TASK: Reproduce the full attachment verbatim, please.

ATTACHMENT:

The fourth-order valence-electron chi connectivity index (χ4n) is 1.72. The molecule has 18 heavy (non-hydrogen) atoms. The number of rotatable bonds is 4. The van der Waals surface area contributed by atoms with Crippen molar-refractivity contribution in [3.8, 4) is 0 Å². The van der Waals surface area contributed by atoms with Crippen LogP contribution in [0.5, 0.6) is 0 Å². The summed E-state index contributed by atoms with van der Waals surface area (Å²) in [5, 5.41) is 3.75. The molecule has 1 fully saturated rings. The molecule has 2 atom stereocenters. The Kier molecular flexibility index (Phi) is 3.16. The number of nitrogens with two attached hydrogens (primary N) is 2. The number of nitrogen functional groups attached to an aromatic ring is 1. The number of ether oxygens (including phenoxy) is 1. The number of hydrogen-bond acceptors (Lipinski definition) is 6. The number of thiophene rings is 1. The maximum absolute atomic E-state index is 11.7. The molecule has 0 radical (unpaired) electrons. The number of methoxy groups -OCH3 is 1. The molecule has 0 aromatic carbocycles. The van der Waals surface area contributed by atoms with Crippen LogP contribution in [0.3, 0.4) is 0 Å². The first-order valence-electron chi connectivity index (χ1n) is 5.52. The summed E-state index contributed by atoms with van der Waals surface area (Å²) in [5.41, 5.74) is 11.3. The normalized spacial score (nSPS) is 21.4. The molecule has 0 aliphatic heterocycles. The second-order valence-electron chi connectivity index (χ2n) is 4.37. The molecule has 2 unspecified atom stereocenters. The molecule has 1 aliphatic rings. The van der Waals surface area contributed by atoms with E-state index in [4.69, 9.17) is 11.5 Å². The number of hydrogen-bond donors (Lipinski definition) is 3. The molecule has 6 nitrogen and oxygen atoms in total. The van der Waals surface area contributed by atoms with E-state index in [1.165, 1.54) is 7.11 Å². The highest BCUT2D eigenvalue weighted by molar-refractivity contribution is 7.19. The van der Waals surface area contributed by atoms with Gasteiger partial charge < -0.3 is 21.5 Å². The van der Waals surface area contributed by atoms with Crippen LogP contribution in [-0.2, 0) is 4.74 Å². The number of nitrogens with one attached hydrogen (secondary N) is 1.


The fourth-order valence-electron chi connectivity index (χ4n) is 1.72. The molecule has 18 heavy (non-hydrogen) atoms. The number of rotatable bonds is 4. The van der Waals surface area contributed by atoms with Crippen molar-refractivity contribution in [3.8, 4) is 0 Å². The van der Waals surface area contributed by atoms with Crippen LogP contribution in [0.5, 0.6) is 0 Å². The summed E-state index contributed by atoms with van der Waals surface area (Å²) in [5, 5.41) is 3.75. The molecule has 1 fully saturated rings. The molecule has 2 atom stereocenters. The Kier molecular flexibility index (Phi) is 3.16. The number of nitrogens with two attached hydrogens (primary N) is 2. The number of nitrogen functional groups attached to an aromatic ring is 1. The number of ether oxygens (including phenoxy) is 1. The number of hydrogen-bond acceptors (Lipinski definition) is 6. The number of thiophene rings is 1. The maximum absolute atomic E-state index is 11.7. The molecule has 0 radical (unpaired) electrons. The number of methoxy groups -OCH3 is 1. The molecule has 0 aromatic carbocycles. The van der Waals surface area contributed by atoms with Crippen LogP contribution in [0.3, 0.4) is 0 Å². The first-order valence-electron chi connectivity index (χ1n) is 5.52. The summed E-state index contributed by atoms with van der Waals surface area (Å²) in [5.41, 5.74) is 11.3. The normalized spacial score (nSPS) is 21.4. The molecule has 0 aliphatic heterocycles. The second-order valence-electron chi connectivity index (χ2n) is 4.37. The molecule has 2 unspecified atom stereocenters. The molecule has 1 aliphatic rings. The van der Waals surface area contributed by atoms with E-state index in [4.69, 9.17) is 11.5 Å². The number of hydrogen-bond donors (Lipinski definition) is 3. The molecule has 6 nitrogen and oxygen atoms in total. The van der Waals surface area contributed by atoms with E-state index in [1.165, 1.54) is 7.11 Å². The highest BCUT2D eigenvalue weighted by molar-refractivity contribution is 7.19. The van der Waals surface area contributed by atoms with Gasteiger partial charge < -0.3 is 21.5 Å². The van der Waals surface area contributed by atoms with Crippen LogP contribution in [-0.2, 0) is 4.74 Å². The number of nitrogens with one attached hydrogen (secondary N) is 1.